Classification of Income
A primary area of concern for both U.S. citizens and resident aliens regarding the classification of income relates to the foreign tax credit. Determining whether the income is classified as foreign or U.S.-sourced will impact the foreign tax credit limitation and the available credit.
A major issue regarding income classification is the lack of clarity and global acceptance regarding how to determine the proper source of a stream of income. One country’s tax regime may not treat a transaction in the same manner as another. The sections below detail various characters of income and items for consideration in determining their sources for U.S. tax purposes.
Interest payments originate from the individual or the underlying business activity of the entity which remits payment. Payments made by nonresident individuals of the United States, by default under IRC Section 861(a) (1), are sourced to the United States. Foreign branches of U.S. banks make foreign-sourced interest payments. Somewhat more-difficult to determine is the source of income from partnerships that remit interest payments.
The rules for determining the proper situs of the source for these entities changed in 2004. Prior to that time, the analysis was relatively simple. If the partnership was, in fact, engaged in a U.S. trade or business, it paid U.S.-sourced interest. Conversely, if the partnership was not engaged in a U.S. trade or business, the source was deemed to be foreign. In 2004, the rules for partnership interest sourcing were modified so that all foreign partnerships made foreign-sourced interest payments if their business operations were predominantly engaged outside of the United States, and the income was not allocable to income which was effectively connected to U.S. operations. In theory, these rules put partnerships and corporations on a semi-equal playing field.
From a corporate standpoint, the basic idea sources interest payments to the place of incorporation, subject to a few exceptions including obligations issued before August 10, 2010. Under this special provision, interest received from a resident alien was considered to be foreign-sourced if 80% of the domestic corporation’s gross income was from foreign trades or businesses. These types of domestic corporations are often referred to as “80/20 corporations” because the remaining 20% of activity was related to U.S. activity.
Dividend payments follow the same general principle as interest payments where the situs of the corporation is controlling, absent an exception. Foreign corporations that issue a dividend receive U.S.-sourcing if 25% or more of the gross income for the corporation in the three preceding years to declaring the dividend is effectively-connected income with the United States. In addition, the amount of the U.S.-sourced dividend is adjusted based upon the ratio of U.S.-sourced income to the corporation’s entire income for the same period.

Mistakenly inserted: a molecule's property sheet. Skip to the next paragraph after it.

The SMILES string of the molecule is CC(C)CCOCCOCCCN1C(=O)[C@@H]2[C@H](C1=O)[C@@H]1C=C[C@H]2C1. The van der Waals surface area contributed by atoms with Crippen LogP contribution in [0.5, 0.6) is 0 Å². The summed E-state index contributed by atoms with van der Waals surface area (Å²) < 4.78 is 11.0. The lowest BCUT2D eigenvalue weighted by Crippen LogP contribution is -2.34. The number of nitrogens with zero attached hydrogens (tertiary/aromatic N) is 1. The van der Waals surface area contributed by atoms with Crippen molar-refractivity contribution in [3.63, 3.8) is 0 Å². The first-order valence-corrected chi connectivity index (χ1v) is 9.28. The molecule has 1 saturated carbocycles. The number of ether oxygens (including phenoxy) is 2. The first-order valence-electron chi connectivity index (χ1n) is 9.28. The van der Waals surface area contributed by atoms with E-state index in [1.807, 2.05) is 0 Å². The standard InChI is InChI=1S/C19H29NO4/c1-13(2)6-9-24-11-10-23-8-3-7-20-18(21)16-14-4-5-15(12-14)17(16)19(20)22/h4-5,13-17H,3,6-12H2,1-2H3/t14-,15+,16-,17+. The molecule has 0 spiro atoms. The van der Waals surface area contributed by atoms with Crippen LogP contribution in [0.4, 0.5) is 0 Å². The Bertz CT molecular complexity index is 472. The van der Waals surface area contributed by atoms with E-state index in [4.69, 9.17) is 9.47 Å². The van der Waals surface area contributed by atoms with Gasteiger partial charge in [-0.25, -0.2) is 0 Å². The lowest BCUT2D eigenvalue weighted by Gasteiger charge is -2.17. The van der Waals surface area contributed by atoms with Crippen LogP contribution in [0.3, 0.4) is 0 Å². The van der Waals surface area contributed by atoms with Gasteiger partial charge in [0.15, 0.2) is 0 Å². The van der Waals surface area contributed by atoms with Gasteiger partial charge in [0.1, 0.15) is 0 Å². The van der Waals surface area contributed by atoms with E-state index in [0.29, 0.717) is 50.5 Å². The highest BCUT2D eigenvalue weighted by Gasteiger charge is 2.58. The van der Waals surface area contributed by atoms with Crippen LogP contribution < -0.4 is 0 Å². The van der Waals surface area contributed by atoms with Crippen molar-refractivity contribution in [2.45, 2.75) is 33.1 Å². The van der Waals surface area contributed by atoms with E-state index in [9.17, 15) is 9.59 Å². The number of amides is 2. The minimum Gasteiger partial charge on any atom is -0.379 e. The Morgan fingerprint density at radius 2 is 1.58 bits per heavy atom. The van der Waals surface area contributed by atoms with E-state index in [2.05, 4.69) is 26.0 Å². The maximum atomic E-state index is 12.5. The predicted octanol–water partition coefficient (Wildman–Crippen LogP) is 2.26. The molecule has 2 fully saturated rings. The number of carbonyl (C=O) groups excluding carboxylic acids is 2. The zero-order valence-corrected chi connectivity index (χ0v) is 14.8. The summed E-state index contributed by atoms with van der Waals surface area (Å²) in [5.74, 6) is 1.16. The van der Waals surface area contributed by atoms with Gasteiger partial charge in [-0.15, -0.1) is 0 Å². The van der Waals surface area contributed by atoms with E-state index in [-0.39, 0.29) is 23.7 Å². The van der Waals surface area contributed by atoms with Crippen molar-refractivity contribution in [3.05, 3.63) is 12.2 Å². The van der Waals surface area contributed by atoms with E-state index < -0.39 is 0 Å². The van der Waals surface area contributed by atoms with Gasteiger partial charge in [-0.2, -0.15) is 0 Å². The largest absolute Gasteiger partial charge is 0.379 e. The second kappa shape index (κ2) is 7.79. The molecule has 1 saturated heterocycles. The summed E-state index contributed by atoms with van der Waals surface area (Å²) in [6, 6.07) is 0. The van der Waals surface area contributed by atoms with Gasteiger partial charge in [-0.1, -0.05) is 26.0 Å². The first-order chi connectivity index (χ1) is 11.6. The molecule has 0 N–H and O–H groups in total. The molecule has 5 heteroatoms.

For example, if a foreign corporation issued a $500 dividend, and 50% of its previous three years’ income was 50% effectively connected to the United States, the original $500 dividend would be sourced one half to the United States.
Compensation for Personal Services
The general rule sources income to the location where the services were performed; however, the problem lies with employees who work from all around the globe, which can lead to confusion surrounding the performance location.
As always, there are certain exceptions to the general rules. A 90-day rule excludes certain compensation from the breadth of the U.S. tax system when the services are actually performed in the United States. This rule considers all compensation earned by a foreign person to be foreign-sourced if: (1) the individual is present for 90 days or fewer in the United States during the current taxable period, (2) the services are for a foreign person not engaged in a trade or business in the United States, and (3) the total compensation does not exceed $3,000. Practically speaking, the 90-day rule is never utilized as the dollar threshold is considerably low.
In determining the performance location and the proper allocation method when services are performed in multiple locations, the Treasury regulations allocate compensation on the basis of time. In contrast, other employee benefits are determined on the basis of geography. Housing, transportation and education benefits are determined based upon the employer’s business location. Moving expense reimbursements are sourced to the employee’s new location.
Rental and Royalties
Sourcing of the use of tangible property is relatively straight-forward as the place of use is controlling. However, also included in this category are rents and royalties from the use of intangible property such as patents, copyrights, secret processes and formulas, goodwill, trademarks, trade brands, franchises and other like property, which can create difficult scenarios to work through. For starters, intangible property has no physical location. In addition, intangible property can be used in many locations, with multiple licenses, across multiple jurisdictions. The Internal Revenue Code has attempted to simplify the approach. Under IRC Section 861, royalties from the same stream of licenses and sublicenses that are derived from the same intangible property could all be sourced to the United States.